It seemed like a good idea at the time, but it quickly went horribly wrong. In an effort to show the public the community outreach side of the New York Police Department, the NYPD asked Twitter users to post pictures of themselves interacting with members of the police department:
“Do you have a photo w/ a member of the NYPD? Tweet us & tag it #myNYPD. It may be featured on our Facebook.”
The public relations campaign believed that New Yorkers would post pictures of themselves interacting with police in such a way that their public image would be enhanced: police helping people, police showing acts of kindness, police working for the community good. You know, like this:
Instead, they got this:
And this picture of officers helping an elderly jaywalker across the street:
And this picture of police helping a young woman to style her hair:
To protect and serve:
Many people are calling the failure of the public relations campaign “predictable,” particularly in light of criticism of the NYPD’s “stop and frisk” policy. Under state law, the police are allowed to “stop, question, and frisk,” pedestrians at any time. Critics of the policy say it unfairly targets minorities, particularly African Americans and Latinos. They say the policy is racial profiling, and in many cases, judges have ruled that the stops were conducted without probable cause for suspicion.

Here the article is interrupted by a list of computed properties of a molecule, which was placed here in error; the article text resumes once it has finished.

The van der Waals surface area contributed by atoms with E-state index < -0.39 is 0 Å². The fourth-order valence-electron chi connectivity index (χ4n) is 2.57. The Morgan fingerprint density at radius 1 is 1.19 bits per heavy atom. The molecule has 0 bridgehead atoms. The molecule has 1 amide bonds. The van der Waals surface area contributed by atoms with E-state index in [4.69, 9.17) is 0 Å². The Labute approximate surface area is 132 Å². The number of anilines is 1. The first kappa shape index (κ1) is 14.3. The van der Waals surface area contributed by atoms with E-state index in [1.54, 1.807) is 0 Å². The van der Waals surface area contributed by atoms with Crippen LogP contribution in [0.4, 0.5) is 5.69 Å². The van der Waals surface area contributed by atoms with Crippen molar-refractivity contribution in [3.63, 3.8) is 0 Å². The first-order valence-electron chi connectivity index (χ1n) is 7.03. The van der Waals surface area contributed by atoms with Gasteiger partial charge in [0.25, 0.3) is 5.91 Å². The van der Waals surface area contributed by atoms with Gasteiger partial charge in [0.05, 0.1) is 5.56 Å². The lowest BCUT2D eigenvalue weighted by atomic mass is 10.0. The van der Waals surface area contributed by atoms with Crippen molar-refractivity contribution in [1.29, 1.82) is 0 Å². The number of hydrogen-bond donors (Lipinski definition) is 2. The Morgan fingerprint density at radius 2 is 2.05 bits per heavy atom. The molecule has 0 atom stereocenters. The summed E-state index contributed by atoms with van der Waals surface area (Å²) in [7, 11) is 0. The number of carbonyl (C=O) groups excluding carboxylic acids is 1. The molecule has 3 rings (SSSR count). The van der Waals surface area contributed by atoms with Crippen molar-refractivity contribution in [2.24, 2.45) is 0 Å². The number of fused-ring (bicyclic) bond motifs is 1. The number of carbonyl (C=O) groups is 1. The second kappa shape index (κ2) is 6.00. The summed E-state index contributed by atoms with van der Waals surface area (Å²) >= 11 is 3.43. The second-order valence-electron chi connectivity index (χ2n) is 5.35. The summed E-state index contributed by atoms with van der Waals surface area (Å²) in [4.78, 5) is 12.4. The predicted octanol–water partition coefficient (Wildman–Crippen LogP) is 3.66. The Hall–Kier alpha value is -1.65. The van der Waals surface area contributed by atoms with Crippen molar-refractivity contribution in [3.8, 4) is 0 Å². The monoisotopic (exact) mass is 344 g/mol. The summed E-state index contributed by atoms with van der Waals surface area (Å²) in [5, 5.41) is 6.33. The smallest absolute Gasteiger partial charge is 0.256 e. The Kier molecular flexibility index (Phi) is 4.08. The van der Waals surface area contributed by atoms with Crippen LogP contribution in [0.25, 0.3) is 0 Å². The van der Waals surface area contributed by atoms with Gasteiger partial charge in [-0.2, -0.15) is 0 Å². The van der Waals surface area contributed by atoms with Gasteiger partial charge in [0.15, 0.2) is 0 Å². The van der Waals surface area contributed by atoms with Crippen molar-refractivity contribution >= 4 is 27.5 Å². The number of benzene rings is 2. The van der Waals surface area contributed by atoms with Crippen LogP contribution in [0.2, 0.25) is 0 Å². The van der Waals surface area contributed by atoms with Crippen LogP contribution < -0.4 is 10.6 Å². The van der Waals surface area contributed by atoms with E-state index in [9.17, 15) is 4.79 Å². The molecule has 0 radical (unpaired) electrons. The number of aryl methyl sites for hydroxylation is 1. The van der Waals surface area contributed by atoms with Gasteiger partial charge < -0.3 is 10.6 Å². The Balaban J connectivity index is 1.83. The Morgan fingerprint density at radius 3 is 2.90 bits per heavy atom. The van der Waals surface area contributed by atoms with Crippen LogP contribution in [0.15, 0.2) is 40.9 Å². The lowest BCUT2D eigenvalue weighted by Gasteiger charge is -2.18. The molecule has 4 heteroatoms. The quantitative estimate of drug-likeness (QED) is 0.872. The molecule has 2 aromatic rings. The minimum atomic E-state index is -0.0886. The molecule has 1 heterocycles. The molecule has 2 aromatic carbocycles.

It stands to reason that if your public image is bad, you should try to improve it. However, asking the public that is against you for help in improving that image does not seem to be the best plan.
It is unfortunate that a social media campaign intended to improve the organization’s image could be so destructive. Obviously, there are many good police officers who work hard to protect the public safety. These men and women put their lives on the line day in and day out. However, it does not take many bad examples to put the whole force in a negative light–and the #myNYPD campaign gave the department the wrong exposure.